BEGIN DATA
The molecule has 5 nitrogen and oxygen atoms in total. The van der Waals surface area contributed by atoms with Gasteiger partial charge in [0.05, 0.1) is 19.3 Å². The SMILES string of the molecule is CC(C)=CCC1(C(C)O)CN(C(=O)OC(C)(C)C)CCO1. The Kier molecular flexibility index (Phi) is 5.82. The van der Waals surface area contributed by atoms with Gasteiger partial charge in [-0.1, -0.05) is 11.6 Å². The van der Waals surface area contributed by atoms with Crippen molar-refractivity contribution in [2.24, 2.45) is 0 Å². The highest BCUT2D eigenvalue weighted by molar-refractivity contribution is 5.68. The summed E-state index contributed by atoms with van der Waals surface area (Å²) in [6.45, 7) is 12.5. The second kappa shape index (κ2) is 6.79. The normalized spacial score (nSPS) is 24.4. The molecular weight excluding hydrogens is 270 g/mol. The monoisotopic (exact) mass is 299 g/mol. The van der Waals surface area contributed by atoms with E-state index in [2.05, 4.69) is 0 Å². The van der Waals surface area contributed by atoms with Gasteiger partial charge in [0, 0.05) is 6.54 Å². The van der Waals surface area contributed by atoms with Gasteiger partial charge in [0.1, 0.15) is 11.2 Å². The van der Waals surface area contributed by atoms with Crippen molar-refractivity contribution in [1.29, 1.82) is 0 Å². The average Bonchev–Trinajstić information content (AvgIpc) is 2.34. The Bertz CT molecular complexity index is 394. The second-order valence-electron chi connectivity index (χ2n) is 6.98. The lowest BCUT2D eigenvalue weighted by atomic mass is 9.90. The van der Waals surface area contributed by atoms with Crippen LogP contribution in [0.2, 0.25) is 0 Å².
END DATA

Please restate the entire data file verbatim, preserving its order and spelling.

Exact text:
The molecule has 5 nitrogen and oxygen atoms in total. The van der Waals surface area contributed by atoms with Gasteiger partial charge in [0.05, 0.1) is 19.3 Å². The SMILES string of the molecule is CC(C)=CCC1(C(C)O)CN(C(=O)OC(C)(C)C)CCO1. The Kier molecular flexibility index (Phi) is 5.82. The van der Waals surface area contributed by atoms with Gasteiger partial charge in [-0.1, -0.05) is 11.6 Å². The van der Waals surface area contributed by atoms with Crippen molar-refractivity contribution in [2.24, 2.45) is 0 Å². The highest BCUT2D eigenvalue weighted by molar-refractivity contribution is 5.68. The summed E-state index contributed by atoms with van der Waals surface area (Å²) in [6.45, 7) is 12.5. The second kappa shape index (κ2) is 6.79. The normalized spacial score (nSPS) is 24.4. The molecular weight excluding hydrogens is 270 g/mol. The monoisotopic (exact) mass is 299 g/mol. The van der Waals surface area contributed by atoms with E-state index in [2.05, 4.69) is 0 Å². The van der Waals surface area contributed by atoms with Gasteiger partial charge in [0, 0.05) is 6.54 Å². The van der Waals surface area contributed by atoms with Gasteiger partial charge in [0.1, 0.15) is 11.2 Å². The van der Waals surface area contributed by atoms with Crippen molar-refractivity contribution in [1.29, 1.82) is 0 Å². The average Bonchev–Trinajstić information content (AvgIpc) is 2.34. The Bertz CT molecular complexity index is 394. The second-order valence-electron chi connectivity index (χ2n) is 6.98. The lowest BCUT2D eigenvalue weighted by atomic mass is 9.90. The van der Waals surface area contributed by atoms with Crippen LogP contribution in [0.2, 0.25) is 0 Å².